WASHINGTON -- As arguments began Wednesday in the Supreme Court case on Arizona's immigration law, justices seemed skeptical of the claim that the law allows the state to overstep boundaries.
Those who oppose Arizona's S.B. 1070 say the legislation targets Latinos by allowing police officers to ask people about their immigration status during routine stops if they are suspicious.
"We should not have laws in which 50 states have 50 different ways of treating immigration policy," Rep. Luis Gutierrez, D-Ill., argued.
"Especially laws that can only be enforced by making judgments on whether you have dirt on your boots, the color of your skin, the accent of your voice, or your last name," he added.
Click play for Paul Strand's report followed by reaction on the Supreme Court case from South Carolina Attorney General Alan Wilson.
But Jay Sekulow, chief counsel for the American Center for Law and Justice, said the law is not about racial profiling.
"The chief justice asked and the government conceded that this case is not about racial or ethnic profiling, which was the basis of so much of the discussion in the media," Sekulow said.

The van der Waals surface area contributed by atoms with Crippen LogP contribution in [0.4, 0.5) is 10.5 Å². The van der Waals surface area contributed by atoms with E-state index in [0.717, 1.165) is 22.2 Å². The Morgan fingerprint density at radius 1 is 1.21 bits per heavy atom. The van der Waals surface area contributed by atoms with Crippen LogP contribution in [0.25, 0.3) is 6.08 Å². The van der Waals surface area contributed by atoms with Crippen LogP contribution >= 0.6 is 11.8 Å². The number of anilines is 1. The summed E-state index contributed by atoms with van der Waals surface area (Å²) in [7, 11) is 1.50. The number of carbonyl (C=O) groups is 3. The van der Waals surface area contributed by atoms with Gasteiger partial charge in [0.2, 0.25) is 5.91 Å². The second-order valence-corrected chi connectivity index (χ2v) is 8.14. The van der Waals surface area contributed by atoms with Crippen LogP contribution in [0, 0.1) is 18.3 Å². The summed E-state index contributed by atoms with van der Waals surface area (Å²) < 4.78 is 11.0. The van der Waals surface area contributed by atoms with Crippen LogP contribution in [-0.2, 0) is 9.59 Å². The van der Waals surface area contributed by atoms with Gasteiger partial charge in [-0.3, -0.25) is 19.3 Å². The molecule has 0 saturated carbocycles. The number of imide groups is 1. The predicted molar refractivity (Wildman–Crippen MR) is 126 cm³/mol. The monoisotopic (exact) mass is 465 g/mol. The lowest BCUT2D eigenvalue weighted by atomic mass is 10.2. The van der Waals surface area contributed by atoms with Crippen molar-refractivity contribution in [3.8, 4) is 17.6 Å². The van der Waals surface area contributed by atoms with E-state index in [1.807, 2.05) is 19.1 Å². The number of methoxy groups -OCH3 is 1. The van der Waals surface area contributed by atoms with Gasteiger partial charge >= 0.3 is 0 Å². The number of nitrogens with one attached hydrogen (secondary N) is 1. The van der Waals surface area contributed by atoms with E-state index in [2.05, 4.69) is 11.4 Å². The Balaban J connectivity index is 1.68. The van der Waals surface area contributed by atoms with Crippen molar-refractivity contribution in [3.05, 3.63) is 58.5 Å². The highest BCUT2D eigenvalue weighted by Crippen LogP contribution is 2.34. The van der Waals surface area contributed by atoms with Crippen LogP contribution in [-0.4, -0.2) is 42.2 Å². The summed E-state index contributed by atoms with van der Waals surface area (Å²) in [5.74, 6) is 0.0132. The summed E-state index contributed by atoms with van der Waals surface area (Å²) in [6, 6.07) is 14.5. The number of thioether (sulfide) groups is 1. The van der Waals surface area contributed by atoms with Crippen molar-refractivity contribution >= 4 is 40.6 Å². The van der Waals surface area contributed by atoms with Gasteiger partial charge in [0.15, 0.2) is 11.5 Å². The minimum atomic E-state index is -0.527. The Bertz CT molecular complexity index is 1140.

The ACLJ filed a brief on behalf of 57 members of Congress and some members of the Arizona delegation.
Arizona Sheriff Larry Dever, who serves Cochise County along the state's border with Mexico, talked more the controversial immigration law, on CBN News Channel Morning News, April 25.
Those on the front lines, like Cochise County Sheriff Larry Dever whose deputies patrol 82 miles of border with Mexico, say if the justices rule against the immigration law, it will send a bad signal.
"We've been in a pitched battle down there. It's only going to increase and grow," Dever said. "I think a lot of people are waiting to see what's going to happen before they creep back into the country, some that have left."
Backers of the law argue that the legislation is just a copy of the federal law against illegal immigration. So the real issue is whether Arizona enforce the law when the federal government is refusing to.
"It merely allows the state and local authorities to enforce federal law. The federal government and this administration should be embracing that cooperation," Rep. Ben Quayle, R-Ariz., said.
"I'm embarrassed by those who ignore the damage to America. I'm embarrassed by those who think it's somehow unfair to enforce our laws," said former Arizona Senate leader Russell Pearce.
But, that's not the way opponents see it.
"I've had so many children tell me first-hand, 'We are so afraid when our mom and dad leave in the morning because we don't know if they'll be there when we get home from school,'" immigration advocate Cardinal Roger Mahoney said.
Arizona Gov. Jan Brewer understands the law could end up putting all of her state's nearly 500,000 illegal immigrants in jail.
"If they're breaking the law, there's that possibility I assume," she said.
Many wonder how the Supreme Court ruling could affect the upcoming election and the very important Latino vote. The court is expected to rule on the law by mid-summer.